The African continent is facing a loss of more than $2 billion as a result of deliberate Internet shutdowns in 2019. According to digital advocacy group, Access Now, “An Internet shutdown is an intentional disruption of Internet or electronic communications, rendering them inaccessible or effectively unusable for a specific population or within a location, often to exert control over the flow of information.”
The shutdowns saw African’s facing a combined 7 800 hours without the Internet, with Algeria, Chad, DRC, Ethiopia and Zimbabwe acting as the worst offenders, reports Internet research firm Top10VPN.
“We collated every national and region-wide incident, determined the duration of the restrictions and used the Cost of Shutdown Tool [COST] to calculate their economic impact. This tool, developed by Internet monitoring NGO Netblocks and advocacy group The Internet Society, uses indicators from the World Bank, ITU, Eurostat and US Census.”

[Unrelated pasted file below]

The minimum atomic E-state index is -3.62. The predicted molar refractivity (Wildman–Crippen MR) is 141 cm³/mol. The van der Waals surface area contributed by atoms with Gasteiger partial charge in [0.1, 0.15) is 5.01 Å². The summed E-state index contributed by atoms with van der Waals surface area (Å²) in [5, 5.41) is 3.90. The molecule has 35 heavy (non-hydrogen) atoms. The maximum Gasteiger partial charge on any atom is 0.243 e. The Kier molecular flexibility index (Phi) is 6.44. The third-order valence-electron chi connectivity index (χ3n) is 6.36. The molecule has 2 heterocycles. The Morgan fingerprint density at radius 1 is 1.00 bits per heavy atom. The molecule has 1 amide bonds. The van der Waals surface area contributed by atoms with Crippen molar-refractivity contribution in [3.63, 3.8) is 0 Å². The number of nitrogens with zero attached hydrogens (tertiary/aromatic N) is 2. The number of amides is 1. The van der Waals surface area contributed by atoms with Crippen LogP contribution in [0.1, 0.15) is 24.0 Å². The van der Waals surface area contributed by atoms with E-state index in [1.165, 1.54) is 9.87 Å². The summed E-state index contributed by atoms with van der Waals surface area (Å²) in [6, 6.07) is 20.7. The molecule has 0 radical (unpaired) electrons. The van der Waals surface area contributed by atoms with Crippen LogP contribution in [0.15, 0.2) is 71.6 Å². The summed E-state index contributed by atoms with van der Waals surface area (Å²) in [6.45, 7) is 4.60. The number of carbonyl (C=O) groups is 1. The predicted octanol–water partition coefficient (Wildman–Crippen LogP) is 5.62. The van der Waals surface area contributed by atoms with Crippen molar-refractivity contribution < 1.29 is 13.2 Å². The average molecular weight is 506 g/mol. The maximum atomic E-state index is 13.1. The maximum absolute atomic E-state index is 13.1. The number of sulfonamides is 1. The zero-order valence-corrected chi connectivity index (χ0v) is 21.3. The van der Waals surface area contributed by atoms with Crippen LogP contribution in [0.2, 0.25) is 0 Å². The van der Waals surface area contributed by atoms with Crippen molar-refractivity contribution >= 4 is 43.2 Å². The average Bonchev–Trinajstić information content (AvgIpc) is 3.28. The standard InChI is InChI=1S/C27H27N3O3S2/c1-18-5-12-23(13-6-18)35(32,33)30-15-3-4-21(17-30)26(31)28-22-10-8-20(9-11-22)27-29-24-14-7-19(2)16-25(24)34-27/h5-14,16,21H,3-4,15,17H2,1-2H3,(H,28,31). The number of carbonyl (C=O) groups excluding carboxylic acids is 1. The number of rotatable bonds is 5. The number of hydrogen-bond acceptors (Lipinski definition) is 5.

“We calculated over 18 000 hours of Internet shutdowns around the world in 2019 to have cost the global economy $8.05 billion. This represents a 235% increase in impact compared to $2.4 billion in 2015/16, according to the most recently available analysis.”
Essentially resulting in more Internet shutdowns in 2019 than any year before.
“We included major incidents, ie, which were national or region-wide in their impact that took place during the last 12 months. However, once you include the 90-plus smaller blackouts in India plus other localised and partial restrictions, it’s clear that the previous year’s record total of 196 documented shutdowns has been surpassed.”
Edited by Jenna Delport
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